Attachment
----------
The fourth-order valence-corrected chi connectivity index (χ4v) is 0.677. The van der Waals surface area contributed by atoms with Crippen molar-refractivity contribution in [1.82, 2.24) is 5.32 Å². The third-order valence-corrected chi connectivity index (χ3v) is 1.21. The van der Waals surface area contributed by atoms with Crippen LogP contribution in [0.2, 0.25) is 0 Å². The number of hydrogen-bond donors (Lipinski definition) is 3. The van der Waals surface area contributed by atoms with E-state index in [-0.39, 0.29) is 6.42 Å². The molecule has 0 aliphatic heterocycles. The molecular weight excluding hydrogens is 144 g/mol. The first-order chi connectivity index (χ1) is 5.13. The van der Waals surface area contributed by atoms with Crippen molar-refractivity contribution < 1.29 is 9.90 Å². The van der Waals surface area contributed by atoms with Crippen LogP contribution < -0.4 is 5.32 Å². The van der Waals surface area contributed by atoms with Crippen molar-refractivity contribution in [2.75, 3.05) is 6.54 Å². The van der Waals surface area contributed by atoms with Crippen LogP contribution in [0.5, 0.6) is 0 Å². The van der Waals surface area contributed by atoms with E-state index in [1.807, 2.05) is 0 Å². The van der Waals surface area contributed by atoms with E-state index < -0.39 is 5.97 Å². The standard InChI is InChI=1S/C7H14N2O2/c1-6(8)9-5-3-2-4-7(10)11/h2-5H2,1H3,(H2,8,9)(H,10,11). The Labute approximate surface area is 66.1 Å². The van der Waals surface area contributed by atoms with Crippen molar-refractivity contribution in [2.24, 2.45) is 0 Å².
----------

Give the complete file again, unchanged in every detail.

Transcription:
The fourth-order valence-corrected chi connectivity index (χ4v) is 0.677. The van der Waals surface area contributed by atoms with Crippen molar-refractivity contribution in [1.82, 2.24) is 5.32 Å². The third-order valence-corrected chi connectivity index (χ3v) is 1.21. The van der Waals surface area contributed by atoms with Crippen LogP contribution in [0.2, 0.25) is 0 Å². The number of hydrogen-bond donors (Lipinski definition) is 3. The van der Waals surface area contributed by atoms with E-state index in [-0.39, 0.29) is 6.42 Å². The molecule has 0 aliphatic heterocycles. The molecular weight excluding hydrogens is 144 g/mol. The first-order chi connectivity index (χ1) is 5.13. The van der Waals surface area contributed by atoms with Crippen molar-refractivity contribution < 1.29 is 9.90 Å². The van der Waals surface area contributed by atoms with Crippen LogP contribution < -0.4 is 5.32 Å². The van der Waals surface area contributed by atoms with Crippen molar-refractivity contribution in [2.75, 3.05) is 6.54 Å². The van der Waals surface area contributed by atoms with Crippen LogP contribution in [0.5, 0.6) is 0 Å². The van der Waals surface area contributed by atoms with E-state index in [1.807, 2.05) is 0 Å². The van der Waals surface area contributed by atoms with E-state index < -0.39 is 5.97 Å². The standard InChI is InChI=1S/C7H14N2O2/c1-6(8)9-5-3-2-4-7(10)11/h2-5H2,1H3,(H2,8,9)(H,10,11). The Labute approximate surface area is 66.1 Å². The van der Waals surface area contributed by atoms with Crippen molar-refractivity contribution in [2.24, 2.45) is 0 Å².